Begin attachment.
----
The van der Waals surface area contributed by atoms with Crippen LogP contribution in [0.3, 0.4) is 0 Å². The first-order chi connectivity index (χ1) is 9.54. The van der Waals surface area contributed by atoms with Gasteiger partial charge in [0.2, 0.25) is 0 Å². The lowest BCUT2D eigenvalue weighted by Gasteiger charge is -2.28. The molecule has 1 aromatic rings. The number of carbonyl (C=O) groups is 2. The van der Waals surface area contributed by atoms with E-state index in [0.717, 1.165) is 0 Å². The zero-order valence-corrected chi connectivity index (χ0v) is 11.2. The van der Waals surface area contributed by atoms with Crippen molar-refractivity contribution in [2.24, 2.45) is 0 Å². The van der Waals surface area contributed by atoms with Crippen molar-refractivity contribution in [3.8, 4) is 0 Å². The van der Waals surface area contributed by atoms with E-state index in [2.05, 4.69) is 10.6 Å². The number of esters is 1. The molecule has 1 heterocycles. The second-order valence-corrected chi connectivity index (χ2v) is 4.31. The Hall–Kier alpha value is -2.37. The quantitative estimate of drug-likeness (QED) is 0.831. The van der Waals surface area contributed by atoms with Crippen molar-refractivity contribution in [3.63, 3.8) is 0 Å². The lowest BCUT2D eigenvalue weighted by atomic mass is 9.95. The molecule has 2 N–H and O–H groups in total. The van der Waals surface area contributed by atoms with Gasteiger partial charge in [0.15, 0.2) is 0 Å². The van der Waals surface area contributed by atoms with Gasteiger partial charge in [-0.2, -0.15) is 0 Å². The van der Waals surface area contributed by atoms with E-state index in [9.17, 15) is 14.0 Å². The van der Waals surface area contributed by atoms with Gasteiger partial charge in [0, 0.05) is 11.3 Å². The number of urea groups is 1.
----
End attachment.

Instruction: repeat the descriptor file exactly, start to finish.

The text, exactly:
The van der Waals surface area contributed by atoms with Crippen LogP contribution in [0.3, 0.4) is 0 Å². The first-order chi connectivity index (χ1) is 9.54. The van der Waals surface area contributed by atoms with Gasteiger partial charge in [0.2, 0.25) is 0 Å². The lowest BCUT2D eigenvalue weighted by Gasteiger charge is -2.28. The molecule has 1 aromatic rings. The number of carbonyl (C=O) groups is 2. The van der Waals surface area contributed by atoms with E-state index in [0.717, 1.165) is 0 Å². The zero-order valence-corrected chi connectivity index (χ0v) is 11.2. The van der Waals surface area contributed by atoms with Crippen molar-refractivity contribution in [2.24, 2.45) is 0 Å². The van der Waals surface area contributed by atoms with Crippen molar-refractivity contribution in [3.8, 4) is 0 Å². The van der Waals surface area contributed by atoms with E-state index in [2.05, 4.69) is 10.6 Å². The number of esters is 1. The molecule has 1 heterocycles. The second-order valence-corrected chi connectivity index (χ2v) is 4.31. The Hall–Kier alpha value is -2.37. The quantitative estimate of drug-likeness (QED) is 0.831. The van der Waals surface area contributed by atoms with Crippen molar-refractivity contribution in [3.63, 3.8) is 0 Å². The lowest BCUT2D eigenvalue weighted by atomic mass is 9.95. The molecule has 2 N–H and O–H groups in total. The van der Waals surface area contributed by atoms with Gasteiger partial charge in [0.15, 0.2) is 0 Å². The van der Waals surface area contributed by atoms with Gasteiger partial charge in [-0.2, -0.15) is 0 Å². The van der Waals surface area contributed by atoms with E-state index in [9.17, 15) is 14.0 Å². The van der Waals surface area contributed by atoms with Gasteiger partial charge in [0, 0.05) is 11.3 Å². The number of urea groups is 1.